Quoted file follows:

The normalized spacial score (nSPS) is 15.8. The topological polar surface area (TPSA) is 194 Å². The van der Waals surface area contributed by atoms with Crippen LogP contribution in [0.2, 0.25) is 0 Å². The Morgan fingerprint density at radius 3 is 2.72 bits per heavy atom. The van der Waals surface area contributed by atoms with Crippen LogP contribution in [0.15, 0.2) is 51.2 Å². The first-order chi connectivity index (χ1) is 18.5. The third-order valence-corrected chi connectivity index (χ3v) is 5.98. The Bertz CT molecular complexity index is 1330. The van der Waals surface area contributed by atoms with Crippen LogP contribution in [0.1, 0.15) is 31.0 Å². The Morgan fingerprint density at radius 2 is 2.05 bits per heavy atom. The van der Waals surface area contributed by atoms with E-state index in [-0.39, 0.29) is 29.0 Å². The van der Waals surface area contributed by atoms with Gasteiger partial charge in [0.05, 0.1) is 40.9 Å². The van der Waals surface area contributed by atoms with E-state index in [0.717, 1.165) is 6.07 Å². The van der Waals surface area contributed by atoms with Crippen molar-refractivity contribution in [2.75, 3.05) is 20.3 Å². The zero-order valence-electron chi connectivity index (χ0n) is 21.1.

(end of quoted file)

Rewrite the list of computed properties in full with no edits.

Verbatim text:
The normalized spacial score (nSPS) is 15.8. The topological polar surface area (TPSA) is 194 Å². The van der Waals surface area contributed by atoms with Crippen LogP contribution in [0.2, 0.25) is 0 Å². The Morgan fingerprint density at radius 3 is 2.72 bits per heavy atom. The van der Waals surface area contributed by atoms with Crippen LogP contribution in [0.15, 0.2) is 51.2 Å². The first-order chi connectivity index (χ1) is 18.5. The third-order valence-corrected chi connectivity index (χ3v) is 5.98. The Bertz CT molecular complexity index is 1330. The van der Waals surface area contributed by atoms with Crippen LogP contribution in [0.1, 0.15) is 31.0 Å². The Morgan fingerprint density at radius 2 is 2.05 bits per heavy atom. The van der Waals surface area contributed by atoms with E-state index in [-0.39, 0.29) is 29.0 Å². The van der Waals surface area contributed by atoms with Gasteiger partial charge in [0.05, 0.1) is 40.9 Å². The van der Waals surface area contributed by atoms with E-state index in [0.717, 1.165) is 6.07 Å². The van der Waals surface area contributed by atoms with Crippen molar-refractivity contribution in [2.75, 3.05) is 20.3 Å². The zero-order valence-electron chi connectivity index (χ0n) is 21.1.